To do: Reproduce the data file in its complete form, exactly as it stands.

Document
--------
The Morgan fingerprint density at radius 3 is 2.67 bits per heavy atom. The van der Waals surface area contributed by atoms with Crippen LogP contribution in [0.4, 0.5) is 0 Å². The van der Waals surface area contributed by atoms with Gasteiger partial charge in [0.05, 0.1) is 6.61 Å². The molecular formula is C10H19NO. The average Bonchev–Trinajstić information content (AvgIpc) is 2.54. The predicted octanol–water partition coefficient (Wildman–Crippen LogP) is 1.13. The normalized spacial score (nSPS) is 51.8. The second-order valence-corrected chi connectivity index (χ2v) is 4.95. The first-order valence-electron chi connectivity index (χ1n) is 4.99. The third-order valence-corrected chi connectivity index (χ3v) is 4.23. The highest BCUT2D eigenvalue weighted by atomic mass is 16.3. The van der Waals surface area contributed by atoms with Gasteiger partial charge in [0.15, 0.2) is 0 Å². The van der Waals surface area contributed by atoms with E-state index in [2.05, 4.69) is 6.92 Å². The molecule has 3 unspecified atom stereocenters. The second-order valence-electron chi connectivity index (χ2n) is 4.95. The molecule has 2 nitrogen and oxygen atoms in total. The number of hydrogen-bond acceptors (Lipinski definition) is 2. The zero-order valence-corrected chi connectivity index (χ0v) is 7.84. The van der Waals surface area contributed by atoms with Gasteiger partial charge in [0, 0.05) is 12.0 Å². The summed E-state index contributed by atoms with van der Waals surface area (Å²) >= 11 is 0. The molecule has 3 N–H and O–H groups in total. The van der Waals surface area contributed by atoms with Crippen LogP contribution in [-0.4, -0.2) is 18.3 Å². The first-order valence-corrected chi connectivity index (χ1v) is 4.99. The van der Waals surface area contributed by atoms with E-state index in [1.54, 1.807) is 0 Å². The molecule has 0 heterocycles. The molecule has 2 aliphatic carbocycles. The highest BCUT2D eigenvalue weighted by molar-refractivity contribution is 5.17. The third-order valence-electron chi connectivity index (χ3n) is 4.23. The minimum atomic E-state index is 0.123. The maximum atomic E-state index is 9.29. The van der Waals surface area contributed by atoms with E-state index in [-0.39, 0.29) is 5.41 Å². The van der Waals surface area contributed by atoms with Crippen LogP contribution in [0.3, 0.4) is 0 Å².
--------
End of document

The Morgan fingerprint density at radius 3 is 2.67 bits per heavy atom. The van der Waals surface area contributed by atoms with Crippen LogP contribution in [0.4, 0.5) is 0 Å². The van der Waals surface area contributed by atoms with Gasteiger partial charge in [0.05, 0.1) is 6.61 Å². The molecular formula is C10H19NO. The average Bonchev–Trinajstić information content (AvgIpc) is 2.54. The predicted octanol–water partition coefficient (Wildman–Crippen LogP) is 1.13. The normalized spacial score (nSPS) is 51.8. The second-order valence-corrected chi connectivity index (χ2v) is 4.95. The first-order valence-electron chi connectivity index (χ1n) is 4.99. The third-order valence-corrected chi connectivity index (χ3v) is 4.23. The highest BCUT2D eigenvalue weighted by atomic mass is 16.3. The van der Waals surface area contributed by atoms with Gasteiger partial charge in [0.15, 0.2) is 0 Å². The van der Waals surface area contributed by atoms with E-state index in [2.05, 4.69) is 6.92 Å². The molecule has 3 unspecified atom stereocenters. The second-order valence-electron chi connectivity index (χ2n) is 4.95. The molecule has 2 nitrogen and oxygen atoms in total. The number of hydrogen-bond acceptors (Lipinski definition) is 2. The zero-order valence-corrected chi connectivity index (χ0v) is 7.84. The van der Waals surface area contributed by atoms with Gasteiger partial charge in [0, 0.05) is 12.0 Å². The summed E-state index contributed by atoms with van der Waals surface area (Å²) >= 11 is 0. The molecule has 3 N–H and O–H groups in total. The van der Waals surface area contributed by atoms with Crippen LogP contribution in [-0.4, -0.2) is 18.3 Å². The first-order valence-corrected chi connectivity index (χ1v) is 4.99. The van der Waals surface area contributed by atoms with E-state index in [1.54, 1.807) is 0 Å². The molecule has 0 heterocycles. The molecule has 2 aliphatic carbocycles. The highest BCUT2D eigenvalue weighted by molar-refractivity contribution is 5.17. The third-order valence-electron chi connectivity index (χ3n) is 4.23. The minimum atomic E-state index is 0.123. The maximum atomic E-state index is 9.29. The van der Waals surface area contributed by atoms with E-state index in [-0.39, 0.29) is 5.41 Å². The van der Waals surface area contributed by atoms with Crippen LogP contribution in [0.3, 0.4) is 0 Å².